Apocalypse Soonish

“Today’s apocalyptic prophecies perform the function that such predictions always have: to organize people around a cause, to impose order on them, to wring money out of the flock, and to grossly oversimplify enormously complex problems.”

So says Kevin D. Williamson in Apocalypse Soonish.  Long-ish excerpt follows.  I love this guy’s brain/writing/sense of humor.  “The End Times roll on.”  Heh heh.

I have neither the expertise nor the inclination to relitigate the ups and downs of the climate-change debate, which rivals the Israeli–Palestinian conflict in its tediousness and intractability. But even if we set aside the criticism of the skeptics, including the best-informed of them, and limit ourselves to the projections of the more enthusiastic true believers, there is not much to justify the apocalyptic tone generally associated with the issue. The International Panel on Climate Change, for example, predicts that the costs of adapting to global warming will amount to a couple of points of global economic product a century from now. Obviously, some places will suffer more than others, but if the IPCC model is correct, then we are talking about a burden, not an apocalypse.

Benjamin Strauss, who revels in the prolix title of “vice president for climate impacts and director of the program on sea-level rise” for Climate Central, “an independent organization of leading scientists and journalists researching and reporting the facts about our changing climate and its impact on the American public,” early this summer published an article about the possible effects on American cities of rising sea levels induced by climate change. He reports that in New York City, the U.S. city “most threatened in the long run” in terms of the total number of people living in areas less than ten feet above sea level, some 700,000 people might be forced to find new homes — a century or so hence. That is about 8.3 percent of New York City’s population: not a trivial figure, but not the silence in heaven accompanying the opening of the seventh seal, either. There are a great many things that might induce 700,000 New Yorkers to choose different places of residence over the next century — say, the reelection of Bill de Blasio. Indeed, New York lost 10.1 percent of its population in a single decade not long ago, during the years from 1970 to 1980. Bad governance, failing schools, and a city wage tax caused Philadelphia to lose 28 percent of its population in half a century. People move around. Again, not an outcome that we would desire, ceteris paribus, but not the Four Horsemen, either.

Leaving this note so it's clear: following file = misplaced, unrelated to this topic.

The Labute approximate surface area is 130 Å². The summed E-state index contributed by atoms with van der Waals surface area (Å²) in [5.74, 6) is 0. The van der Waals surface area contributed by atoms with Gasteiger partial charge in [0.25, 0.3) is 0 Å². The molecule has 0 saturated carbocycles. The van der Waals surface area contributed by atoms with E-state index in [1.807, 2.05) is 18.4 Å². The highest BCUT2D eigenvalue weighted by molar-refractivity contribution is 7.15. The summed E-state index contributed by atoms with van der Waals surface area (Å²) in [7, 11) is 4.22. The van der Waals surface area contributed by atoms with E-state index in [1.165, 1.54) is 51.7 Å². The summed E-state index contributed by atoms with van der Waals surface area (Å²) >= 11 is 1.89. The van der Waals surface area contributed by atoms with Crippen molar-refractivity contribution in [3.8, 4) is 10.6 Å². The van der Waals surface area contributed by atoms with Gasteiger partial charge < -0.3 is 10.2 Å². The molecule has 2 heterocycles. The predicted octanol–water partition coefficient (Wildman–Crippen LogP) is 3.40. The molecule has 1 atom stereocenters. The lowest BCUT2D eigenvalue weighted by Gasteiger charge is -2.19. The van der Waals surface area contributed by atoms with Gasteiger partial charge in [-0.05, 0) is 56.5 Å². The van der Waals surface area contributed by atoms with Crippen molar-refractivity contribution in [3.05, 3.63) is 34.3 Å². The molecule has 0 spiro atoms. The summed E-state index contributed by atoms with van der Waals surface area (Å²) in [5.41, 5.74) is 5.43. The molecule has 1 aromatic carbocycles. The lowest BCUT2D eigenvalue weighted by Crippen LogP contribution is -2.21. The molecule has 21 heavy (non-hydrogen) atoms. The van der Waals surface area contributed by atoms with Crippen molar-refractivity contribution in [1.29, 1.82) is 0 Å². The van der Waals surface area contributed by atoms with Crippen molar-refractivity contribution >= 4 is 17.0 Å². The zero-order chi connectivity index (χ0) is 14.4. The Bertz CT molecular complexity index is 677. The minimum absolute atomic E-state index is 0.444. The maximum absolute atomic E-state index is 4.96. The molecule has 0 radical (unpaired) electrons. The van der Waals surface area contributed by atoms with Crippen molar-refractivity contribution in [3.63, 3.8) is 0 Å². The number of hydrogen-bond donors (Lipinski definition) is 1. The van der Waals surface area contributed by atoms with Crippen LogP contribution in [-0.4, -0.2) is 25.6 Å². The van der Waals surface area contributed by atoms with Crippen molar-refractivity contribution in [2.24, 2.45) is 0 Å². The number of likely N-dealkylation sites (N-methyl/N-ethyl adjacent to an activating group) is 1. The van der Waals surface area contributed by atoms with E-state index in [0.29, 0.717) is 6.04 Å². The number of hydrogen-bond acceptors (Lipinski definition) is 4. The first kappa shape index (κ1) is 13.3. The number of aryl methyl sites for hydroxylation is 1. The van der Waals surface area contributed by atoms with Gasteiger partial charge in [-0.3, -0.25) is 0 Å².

We generally talk about climate change in terms of what’s expected to happen over the next century, but even that may be precipitate. According to Rob Painting, a true believer who writes for Skeptical Science, a website specifically dedicated to debunking climate-change skepticism, the response of the Greenland ice sheet to historical warming has generally happened “straight away,” meaning a lag time of essentially nothing to . . . a century. The Antarctic ice sheet, he writes, has generally had a lag time of between four and seven centuries, meaning that the time that passes between higher temperatures, should they come to pass, and the worst effects of rising sea levels could reasonably be expected to equal the amount of time that passed between the composition of the Summa Theologica and the composition of Abbey Road, or the interval between the apex of Marco Polo’s career and that of Gennifer Flowers. The sorts of mitigating policies preferred by the climate-change lobby require the balancing of complex and fast-changing economic and political considerations and calculations that are impossible to make over such periods of time. Congress cannot even bind subsequent congresses — legislating on a centuries-long timeline is absurd.